Coleman, J. E. US Naval Academy,
, . E. ,

The contribution of particles in a given size range to total backscatter (bb) is a function of their backscattering efficiency, number, and cross-sectional area. By utilizing Junge and Mie theories, backscattering efficiency and number of particles become functions of particle size, thereby allowing the contribution of a particular size range to total bb to be parameterized as functions of particle size and the slope of the Junge distribution. I evaluated the relative contributions of different size particles to total bb in waters surrounding the San Juan Islands, Washington. For Junge slopes of m=3 and greater, the backscattering signal should be derived almost entirely from particles less than 0.2 microns. Particles of this size fall under the operational definition of colored dissolved organic material (CDOM). I tested the assumption that CDOM absorption could be used as a proxy for the concentration of particles less than 0.2 microns by evaluating the correlation between bb and CDOM absorption. This relationship was tested utilizing HOBILabs Hydroscat-6 backscatter, 0.2-micron filtered AC-9 absorption, and Coulter Multisizer II particlesize distribution (1-60 microns). For waters with a Junge slope m=2, no correlation was found. However, in waters with a kinked Junge distribution, (i.e., m=2 for larger particles and m greater than 3 for particles less than 0.2 microns), 75-80% of the bb signal is expected to be derived from particles less than 0.2 microns.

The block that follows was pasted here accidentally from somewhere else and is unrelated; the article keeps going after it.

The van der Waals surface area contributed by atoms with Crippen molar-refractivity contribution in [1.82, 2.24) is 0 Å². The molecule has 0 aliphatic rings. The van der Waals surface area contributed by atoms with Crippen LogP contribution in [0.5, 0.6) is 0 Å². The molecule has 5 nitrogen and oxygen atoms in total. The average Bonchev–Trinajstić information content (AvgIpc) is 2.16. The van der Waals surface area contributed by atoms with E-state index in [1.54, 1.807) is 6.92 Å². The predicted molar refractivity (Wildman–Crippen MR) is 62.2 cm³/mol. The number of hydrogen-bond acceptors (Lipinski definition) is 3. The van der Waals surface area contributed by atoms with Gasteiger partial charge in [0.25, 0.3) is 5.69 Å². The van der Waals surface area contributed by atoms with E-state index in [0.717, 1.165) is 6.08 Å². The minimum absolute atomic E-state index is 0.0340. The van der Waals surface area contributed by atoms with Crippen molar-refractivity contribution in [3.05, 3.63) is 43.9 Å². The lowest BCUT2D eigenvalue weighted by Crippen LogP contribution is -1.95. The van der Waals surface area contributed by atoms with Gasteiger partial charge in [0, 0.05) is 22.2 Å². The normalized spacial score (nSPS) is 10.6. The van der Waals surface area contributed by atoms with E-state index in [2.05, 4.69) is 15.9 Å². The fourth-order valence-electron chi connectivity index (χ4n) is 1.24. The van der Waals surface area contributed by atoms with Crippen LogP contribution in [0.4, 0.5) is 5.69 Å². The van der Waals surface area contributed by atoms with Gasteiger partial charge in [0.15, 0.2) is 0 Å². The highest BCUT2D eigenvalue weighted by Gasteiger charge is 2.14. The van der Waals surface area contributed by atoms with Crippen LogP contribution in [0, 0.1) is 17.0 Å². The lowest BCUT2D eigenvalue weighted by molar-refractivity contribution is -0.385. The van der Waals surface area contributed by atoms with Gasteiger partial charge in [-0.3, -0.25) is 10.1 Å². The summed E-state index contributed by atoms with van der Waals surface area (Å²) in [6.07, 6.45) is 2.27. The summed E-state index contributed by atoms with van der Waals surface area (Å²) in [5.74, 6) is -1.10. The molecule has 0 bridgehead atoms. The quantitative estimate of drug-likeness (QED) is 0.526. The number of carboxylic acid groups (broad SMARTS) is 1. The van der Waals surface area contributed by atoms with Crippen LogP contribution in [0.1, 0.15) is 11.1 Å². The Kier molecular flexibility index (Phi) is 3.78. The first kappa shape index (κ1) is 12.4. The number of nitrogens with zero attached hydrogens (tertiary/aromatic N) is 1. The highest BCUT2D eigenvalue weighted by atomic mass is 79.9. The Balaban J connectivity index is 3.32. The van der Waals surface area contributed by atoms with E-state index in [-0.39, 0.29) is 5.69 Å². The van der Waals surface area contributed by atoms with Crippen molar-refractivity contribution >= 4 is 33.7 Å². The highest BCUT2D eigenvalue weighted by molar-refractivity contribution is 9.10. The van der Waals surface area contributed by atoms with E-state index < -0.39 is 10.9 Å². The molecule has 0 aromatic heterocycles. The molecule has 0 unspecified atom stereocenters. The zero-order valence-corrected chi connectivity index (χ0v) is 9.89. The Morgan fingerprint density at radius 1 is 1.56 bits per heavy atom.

Day: Thursday, Feb. 4
Time: Poster
Location: Sweeney Center
Code: SS53TH1113S